Immunohistochemistry and Microscopy (IHCM)

Course Information

Course Date: March 10 – March 18, 2018

Extended Deadline: January 26, 2018 | Apply here

Director: Eduardo Rosa-Molinar, The University of Kansas

Course Description

This course covers fluorescence and chromogenic immunohistochemical methods for light microscopy and includes epi-fluorescence, spinning disk and laser-scanning confocal microscopy.

Participants will devote seven days (~11 hours per day) to lectures, hands-on laboratory and imaging sessions, and interacting with and receiving feedback from experts. We strongly recommend that participants bring samples and/or image data for trouble-shooting sessions.

Laboratory demonstrations, exercises, discussions, and trouble-shooting sessions focus on:

1) Principles underlying protein fixation in cells and tissues – participants will learn about tissue preparation, have multiple hands-on experiences, and learn how to trouble shoot problems;

2) Antigen retrieval – participants will learn how antigen retrieval can significantly improve detection of many antigens and how to trouble shoot problems;

3) Controls – participants will learn about, discuss, and use controls that support specificity of IHC labeling results; discuss variances in antibody specificity and conditions that may generate inconsistent IHC staining; and learn to trouble shoot problems;

4) Strategies for detecting the presence of specific antigens in cells and tissues – participants will learn about and use antibodies labeled with different fluorescent and chromogenic labels; analyze labeling results with light, epi-fluorescence, and confocal; and learn about and use antibody dilution;

5) Technologies that automate immunohistochemistry – participants will be introduced to and use automated immunohistochemistry and gain insight into when and how new technologies will benefit their research;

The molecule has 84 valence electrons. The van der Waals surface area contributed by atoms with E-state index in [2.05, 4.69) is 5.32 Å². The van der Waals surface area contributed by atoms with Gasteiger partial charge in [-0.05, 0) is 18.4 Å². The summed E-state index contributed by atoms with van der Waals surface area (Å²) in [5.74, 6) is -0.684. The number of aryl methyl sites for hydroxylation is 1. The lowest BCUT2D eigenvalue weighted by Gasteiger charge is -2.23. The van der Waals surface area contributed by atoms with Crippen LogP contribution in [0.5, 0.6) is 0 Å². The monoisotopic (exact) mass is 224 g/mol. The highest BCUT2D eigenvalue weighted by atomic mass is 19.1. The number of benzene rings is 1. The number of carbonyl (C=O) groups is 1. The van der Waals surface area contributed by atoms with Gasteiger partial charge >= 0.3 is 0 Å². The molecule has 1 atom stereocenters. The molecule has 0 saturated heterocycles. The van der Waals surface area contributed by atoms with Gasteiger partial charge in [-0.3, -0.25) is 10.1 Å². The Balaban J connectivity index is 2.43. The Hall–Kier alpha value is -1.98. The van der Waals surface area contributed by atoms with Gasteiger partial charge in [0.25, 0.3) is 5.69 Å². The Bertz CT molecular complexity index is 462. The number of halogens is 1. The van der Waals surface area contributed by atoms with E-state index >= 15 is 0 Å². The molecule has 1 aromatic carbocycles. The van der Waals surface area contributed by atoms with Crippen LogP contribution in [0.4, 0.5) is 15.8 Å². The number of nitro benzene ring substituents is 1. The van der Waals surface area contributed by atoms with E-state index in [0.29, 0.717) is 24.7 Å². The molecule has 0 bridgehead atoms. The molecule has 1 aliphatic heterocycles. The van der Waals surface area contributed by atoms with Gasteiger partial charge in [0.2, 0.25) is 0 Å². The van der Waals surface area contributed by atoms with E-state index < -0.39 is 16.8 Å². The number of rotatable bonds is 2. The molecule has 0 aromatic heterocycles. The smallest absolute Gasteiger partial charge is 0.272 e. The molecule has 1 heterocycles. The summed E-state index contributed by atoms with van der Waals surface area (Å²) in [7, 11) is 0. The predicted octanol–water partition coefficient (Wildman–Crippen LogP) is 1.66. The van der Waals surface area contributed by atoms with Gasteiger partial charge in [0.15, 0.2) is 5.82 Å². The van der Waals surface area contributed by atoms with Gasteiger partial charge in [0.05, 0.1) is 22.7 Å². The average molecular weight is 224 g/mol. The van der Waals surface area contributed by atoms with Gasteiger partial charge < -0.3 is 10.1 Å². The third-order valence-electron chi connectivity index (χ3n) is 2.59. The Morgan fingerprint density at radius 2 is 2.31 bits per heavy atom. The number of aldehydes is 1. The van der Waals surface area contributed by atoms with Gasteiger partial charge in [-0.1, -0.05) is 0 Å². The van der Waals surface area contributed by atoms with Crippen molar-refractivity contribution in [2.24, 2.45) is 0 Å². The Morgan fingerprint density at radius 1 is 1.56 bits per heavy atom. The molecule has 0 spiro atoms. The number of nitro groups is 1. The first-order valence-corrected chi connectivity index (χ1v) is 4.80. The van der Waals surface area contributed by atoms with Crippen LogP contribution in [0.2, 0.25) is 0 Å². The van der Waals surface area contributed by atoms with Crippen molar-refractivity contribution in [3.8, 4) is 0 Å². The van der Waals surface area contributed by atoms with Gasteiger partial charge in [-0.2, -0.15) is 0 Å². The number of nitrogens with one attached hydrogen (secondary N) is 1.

6) Basic elements of light and fluorescence microscopies – participants will learn to use light, epi-fluorescence, wide-field deconvolution, and confocal microscopies and gain insight into how to choose the correct imaging platform for samples;

7) Rigor and reproducibility – participants will use examples/case studies to discuss the design of reproducible IHC labeling experiments (i.e., FluoroFinder, https://fluorofinder.com/), the ethics of imaging, and acceptable practice for image capture, image management (i.e., SlideBook, https://www.intelligent-imaging.com/slidebook), and the appropriate use of software (i.e., Inkscape, https://inkscape.org/en/).

This course is appropriate for beginning scientists and those with more advanced skills, including undergraduate and graduate students, laboratory technicians, postdoctoral researchers, and new and established faculty/clinicians seeking to expand their IHC and microscopy techniques and knowledge. Participants will be grouped appropriately. Registration is limited to thirty-six.

For travel-related and course registration expenses, students from groups underrepresented in science may apply to the Federation of American Societies of Experimental Biology (FASEB), Maximizing Access to Research Careers (the application is here) for financial support.

2018 Course Faculty & Lecturers

Charles W. Frevert, University of Washington School of Medicine
Denis Baskin, University of Washington School of Medicine
Mark Clymer, Laxco Incorporated
Paul Goodwin, GE Healthcare
Stephen M. Hewitt, National Cancer Institute
Louie Kerr, Marine Biological Laboratory
Jim McIlvain, Carl Zeiss MicroImaging, LLC
Eduardo Rosa-Molinar, The University of Kansas
Jerry (Gerald) Sedgewick, Imaging and Analysis, LLC
Scott M. Tanner, Clemson University
Phillipa Timmins, Aurox Ltd

Course Teaching Assistants:

Brian Johnson, University of Washington School of Medicine
Heather Shinogle-Decker, The University of Kansas
Irma I. Torres-Vazquez, The University of Kansas

Course Coordinator:

Noraida Martinez-Rivera, The University of Kansas

Course Support

Andor, an Oxford Instrument Company
Aurox Ltd
Bitplane, an Oxford Instrument Company
Carl Zeiss Microscopy LLC
Chroma Technology Corporation
Electron Microscopy Sciences
FluoroFinder LLC
GE Healthcare Life Sciences
The Histochemical Society
Intelligent Imaging Innovations (3i)
Jackson Immunoresearch
Nanoprobes Incorporated
Vector Laboratories, Inc.

Additional Course Supporters:

American Society of Investigative Pathology
Federation of American Societies of Experimental Biology (FASEB) Maximizing Access to Research Careers (MARC) Program
Imaging and Analysis, LLC
Journal of Histochemistry and Cytochemistry
Laxco Incorporated
Leica Biosystems